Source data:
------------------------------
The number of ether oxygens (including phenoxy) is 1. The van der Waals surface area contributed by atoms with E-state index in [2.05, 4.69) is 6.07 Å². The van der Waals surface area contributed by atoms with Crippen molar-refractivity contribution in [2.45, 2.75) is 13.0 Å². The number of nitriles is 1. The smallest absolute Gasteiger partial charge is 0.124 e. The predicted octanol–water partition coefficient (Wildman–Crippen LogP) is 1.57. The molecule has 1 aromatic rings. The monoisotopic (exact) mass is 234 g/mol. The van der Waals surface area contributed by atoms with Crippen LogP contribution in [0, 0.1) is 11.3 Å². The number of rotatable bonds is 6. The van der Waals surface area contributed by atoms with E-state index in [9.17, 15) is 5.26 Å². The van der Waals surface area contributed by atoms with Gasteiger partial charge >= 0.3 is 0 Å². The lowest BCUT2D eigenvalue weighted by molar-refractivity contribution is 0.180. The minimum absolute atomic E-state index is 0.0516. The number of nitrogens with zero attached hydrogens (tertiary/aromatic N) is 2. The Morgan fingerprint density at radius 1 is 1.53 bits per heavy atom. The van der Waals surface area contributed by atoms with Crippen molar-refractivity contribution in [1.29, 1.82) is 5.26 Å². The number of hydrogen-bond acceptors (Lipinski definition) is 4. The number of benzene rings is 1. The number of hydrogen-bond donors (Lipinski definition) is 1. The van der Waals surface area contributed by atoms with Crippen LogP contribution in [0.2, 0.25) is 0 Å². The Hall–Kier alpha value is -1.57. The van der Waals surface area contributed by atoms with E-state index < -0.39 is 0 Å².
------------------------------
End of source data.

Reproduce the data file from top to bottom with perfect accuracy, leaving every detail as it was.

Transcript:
The number of ether oxygens (including phenoxy) is 1. The van der Waals surface area contributed by atoms with E-state index in [2.05, 4.69) is 6.07 Å². The van der Waals surface area contributed by atoms with Crippen molar-refractivity contribution in [2.45, 2.75) is 13.0 Å². The number of nitriles is 1. The smallest absolute Gasteiger partial charge is 0.124 e. The predicted octanol–water partition coefficient (Wildman–Crippen LogP) is 1.57. The molecule has 1 aromatic rings. The monoisotopic (exact) mass is 234 g/mol. The van der Waals surface area contributed by atoms with Crippen LogP contribution in [0, 0.1) is 11.3 Å². The number of rotatable bonds is 6. The van der Waals surface area contributed by atoms with E-state index in [9.17, 15) is 5.26 Å². The van der Waals surface area contributed by atoms with Gasteiger partial charge >= 0.3 is 0 Å². The lowest BCUT2D eigenvalue weighted by molar-refractivity contribution is 0.180. The minimum absolute atomic E-state index is 0.0516. The number of nitrogens with zero attached hydrogens (tertiary/aromatic N) is 2. The Morgan fingerprint density at radius 1 is 1.53 bits per heavy atom. The van der Waals surface area contributed by atoms with Crippen molar-refractivity contribution in [1.29, 1.82) is 5.26 Å². The number of hydrogen-bond acceptors (Lipinski definition) is 4. The number of benzene rings is 1. The number of hydrogen-bond donors (Lipinski definition) is 1. The van der Waals surface area contributed by atoms with Crippen LogP contribution in [0.2, 0.25) is 0 Å². The Hall–Kier alpha value is -1.57. The van der Waals surface area contributed by atoms with E-state index < -0.39 is 0 Å².